The high-frequency AC power induced in the secondary winding n2 is then applied to the HFAC-AC converter 15. In the HFAC converter 15, the high-frequency AC power is first applied to the synchronous rectifier 18, in which, for example, the semiconductor switch S5 is driven synchronously with the semiconductor switches S1 and S3, and the semiconductor switch S6 is driven synchronously with the semiconductor switches S2 and S4. That is, the semiconductor switches S5 and S6 are driven so that current always flows only in one direction during each of half cycles of the alternating current. Therefore, the waveform of the high-frequency AC power is synchronously rectified into a waveform approximate or similar to that of a voltage of the commercial AC input power through reversal of one waveform. Further, the synchronously rectified AC power, of which high-frequency components are removed by the smoothing filter 19, is demodulated into AC output power having waveforms of a desired voltage and current. Then, the AC output power is supplied to the load 11 stably.

On the other hand, the high-frequency AC power induced in the tertiary winding n3 of the high-frequency transformer 16 is provided to the DC-HFAC converter 17 which is a battery charger. The high-frequency AC power is rectified into DC power by the semiconductor switches S7 and S8 whose drive-pulse phases are modulated by means of the control circuit 21. And with this DC power, the storage battery 7 is charged.

In the emergency mode of operation, upon the occurrence of an emergency such as a service interruption in which supply of AC input power from the commercial AC power source 20 is discontinued, the control circuit 21 detects this emergency, for example. Upon the detection, in the DC-HFAC converter 17, DC power from the storage battery 7 is converted into high-frequency AC power, which is to be applied to the tertiary winding n3 of the high-frequency transformer 16, by the semiconductor switches S7 and S8 whose drive-pulse phases are modulated by means of the control circuit 21. Then, high-frequency AC power induced in the secondary winding n2 from the tertiary winding n3 is averaged by the semiconductor switches S5 and S6 in the HFAC-AC converter 15, thereby producing AC output power. And then, stably, the AC output power is supplied to the load 11.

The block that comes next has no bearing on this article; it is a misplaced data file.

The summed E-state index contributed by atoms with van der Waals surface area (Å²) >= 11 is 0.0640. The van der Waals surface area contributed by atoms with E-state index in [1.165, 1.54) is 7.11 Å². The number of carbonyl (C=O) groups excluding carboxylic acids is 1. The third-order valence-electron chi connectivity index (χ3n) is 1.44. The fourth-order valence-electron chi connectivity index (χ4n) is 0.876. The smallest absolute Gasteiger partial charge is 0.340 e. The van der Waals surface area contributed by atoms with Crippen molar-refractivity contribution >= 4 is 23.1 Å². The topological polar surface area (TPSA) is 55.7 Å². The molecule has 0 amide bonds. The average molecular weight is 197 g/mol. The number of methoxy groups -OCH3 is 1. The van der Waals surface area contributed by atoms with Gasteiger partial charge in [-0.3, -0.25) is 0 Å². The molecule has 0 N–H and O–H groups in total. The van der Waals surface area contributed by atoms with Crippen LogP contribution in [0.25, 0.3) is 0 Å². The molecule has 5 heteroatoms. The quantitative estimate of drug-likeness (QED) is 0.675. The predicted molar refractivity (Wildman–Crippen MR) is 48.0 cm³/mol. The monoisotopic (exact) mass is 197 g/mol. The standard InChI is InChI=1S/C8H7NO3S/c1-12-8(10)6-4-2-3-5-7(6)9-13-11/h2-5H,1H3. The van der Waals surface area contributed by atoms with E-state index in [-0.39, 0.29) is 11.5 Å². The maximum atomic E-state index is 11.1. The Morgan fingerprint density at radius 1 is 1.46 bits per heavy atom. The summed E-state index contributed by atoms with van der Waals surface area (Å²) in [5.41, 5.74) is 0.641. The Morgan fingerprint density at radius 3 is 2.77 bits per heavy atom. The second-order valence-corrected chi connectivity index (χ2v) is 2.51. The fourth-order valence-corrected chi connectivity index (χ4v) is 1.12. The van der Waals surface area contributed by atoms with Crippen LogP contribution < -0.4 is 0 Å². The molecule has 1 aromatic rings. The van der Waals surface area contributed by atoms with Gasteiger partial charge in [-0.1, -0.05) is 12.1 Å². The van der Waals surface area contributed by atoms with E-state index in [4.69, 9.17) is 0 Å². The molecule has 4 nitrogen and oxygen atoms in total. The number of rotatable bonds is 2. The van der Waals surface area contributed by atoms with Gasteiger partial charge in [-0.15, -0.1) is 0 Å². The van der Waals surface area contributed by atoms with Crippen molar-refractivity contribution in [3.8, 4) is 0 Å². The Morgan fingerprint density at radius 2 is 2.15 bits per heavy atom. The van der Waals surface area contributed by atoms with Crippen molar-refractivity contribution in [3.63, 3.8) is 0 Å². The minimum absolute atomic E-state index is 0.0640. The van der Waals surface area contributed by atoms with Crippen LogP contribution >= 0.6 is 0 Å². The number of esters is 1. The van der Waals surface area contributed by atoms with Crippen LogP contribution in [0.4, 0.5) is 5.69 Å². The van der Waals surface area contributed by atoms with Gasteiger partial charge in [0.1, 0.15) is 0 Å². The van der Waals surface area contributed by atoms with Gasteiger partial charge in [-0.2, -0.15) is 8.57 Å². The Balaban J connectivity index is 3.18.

Furthermore, both in the ordinary times mode and emergency mode of operation, it is possible to adjust the voltage amplitude of AC output power easily and arbitrarily by modulating and inverting drive-pulse phases of the semiconductor switches S5 and S6 by means of the control circuit 21.

A schematic circuit diagram of the control circuit 21 performing such modulation and inversion of drive-pulse phases of the semiconductor switches S1, S2, S3, S4, S5, S6, S7 and S8 is shown in FIG. 4 as an example. And, in FIG. 5, a drive sequence for the semiconductor switches S1, S2, S3, S4, S5 and S6 is illustrated schematically.

Referring to FIG. 4 and FIG. 5, for driving the semiconductor switches S1, S2, S3 and S4 of the UPS of FIG. 3, for example, a triangular wave clock-signal generated by a clock-signal generator CLK is compared with a reference voltage VR1 in an operational amplifier OP1, thereby making a pulse P1, which is provided to a flip-flop FF1 and a monostable multivibrator OSM1. From the flip-flop FF1, a pulse P2 and a pulse P2 which is a negation of the pulse P2 are produced, and from the monostable multivibrator OSM1, a pulse P3 and a pulse P3 which is a negation of the pulse P3 are produced. Then, with an output pulse of the logical product P2·P3 the semiconductor switches S1 and P4 are driven through optically coupled drivers PC1 and PC3 respectively, and with an output pulse of the logical product P2·P3 the semiconductor switches S2 and S4 are driven through optically coupled drivers PC2 and PC4 respectively. In addition, the semiconductor switches S1 and S3 and the semiconductor switches S2 and S4 are, for example, driven with a short-circuit protection time t1 of some 1μ seconds. This short-circuit protection time t1 is set by the monostable multivibrator OSM1.